Fun With Your Library Catalog…

Our Library Catalog is a terrific resource for those of you looking for titles of books, movies, audiobooks, music, or other items you can check out from our Library and others in our system.  But did you know how much more you can discover through our catalog?

Evergreen, which is the system that supports our catalog, has a number of really interesting and helpful search features that can help you pinpoint the materials best suited to your needs, and we love taking the opportunity to highlight some of those.  But Evergreen is also fun for those who are just looking for something totally new and different, as well.  The “Subject” searches can sometimes be really illuminating–and sometimes a little strange.

In searches, “Subject” represents the Library of Congress Subject Headings–they are various terms and categories assigned to all books in order to help patrons find other books with similar subject material ( you can learn more about them here!).  You can find these subjects on the left-hand side of the screen any time you perform a search, like this one here that I ran on “Louisa May Alcott”:

Note: Click on these images to see larger, better quality versions!

You can also see the subject of a specific work at the bottom of that item’s page.  For example, here is are the subject headings for Paul Kalanithi’s When Breath Becomes Air:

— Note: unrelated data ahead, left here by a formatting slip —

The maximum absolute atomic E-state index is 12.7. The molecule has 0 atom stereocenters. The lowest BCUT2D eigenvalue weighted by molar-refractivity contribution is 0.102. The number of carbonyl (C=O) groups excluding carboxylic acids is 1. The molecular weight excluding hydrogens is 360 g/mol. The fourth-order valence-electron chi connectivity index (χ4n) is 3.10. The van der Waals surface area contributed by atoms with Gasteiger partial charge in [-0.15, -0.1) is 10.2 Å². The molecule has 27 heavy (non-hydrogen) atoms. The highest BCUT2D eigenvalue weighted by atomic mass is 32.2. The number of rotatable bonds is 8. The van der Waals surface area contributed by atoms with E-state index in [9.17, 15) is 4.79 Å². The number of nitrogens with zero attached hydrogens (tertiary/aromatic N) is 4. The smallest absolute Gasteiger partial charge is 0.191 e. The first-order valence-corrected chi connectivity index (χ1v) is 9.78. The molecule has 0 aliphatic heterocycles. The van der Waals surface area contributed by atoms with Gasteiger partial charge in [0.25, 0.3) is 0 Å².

These Subjects can be enormously helpful when you’re looking for another book like one you just finished, or you need to conduct research into a specific topic.  They are also really handy for playing “Fun With Your Library Catalog”.  In this game (which is, admittedly, a little nerdy), you try to find some very random, unexpected, but nevertheless, interesting Subject Headings in our catalog.

It’s a fun game, let me tell you, but it’s also quite time consuming, because I usually end up requesting the books I find, and then reading them, and then going off to find more…..Ok, so maybe “Fun With the Library Catalog” is a lifestyle, and less of a game.  But I can guarantee you, it’s one of the best ways to get to know the materials and the Libraries in our system, and also an inexpensive way to acquire a whole head-full of knowledge!

So here are a few of my favorite finds from “Fun With The Library Catalog”–feel free to let us know about your most random/entertaining/enlightening Library finds, or use these as your jumping off point for your own explorations!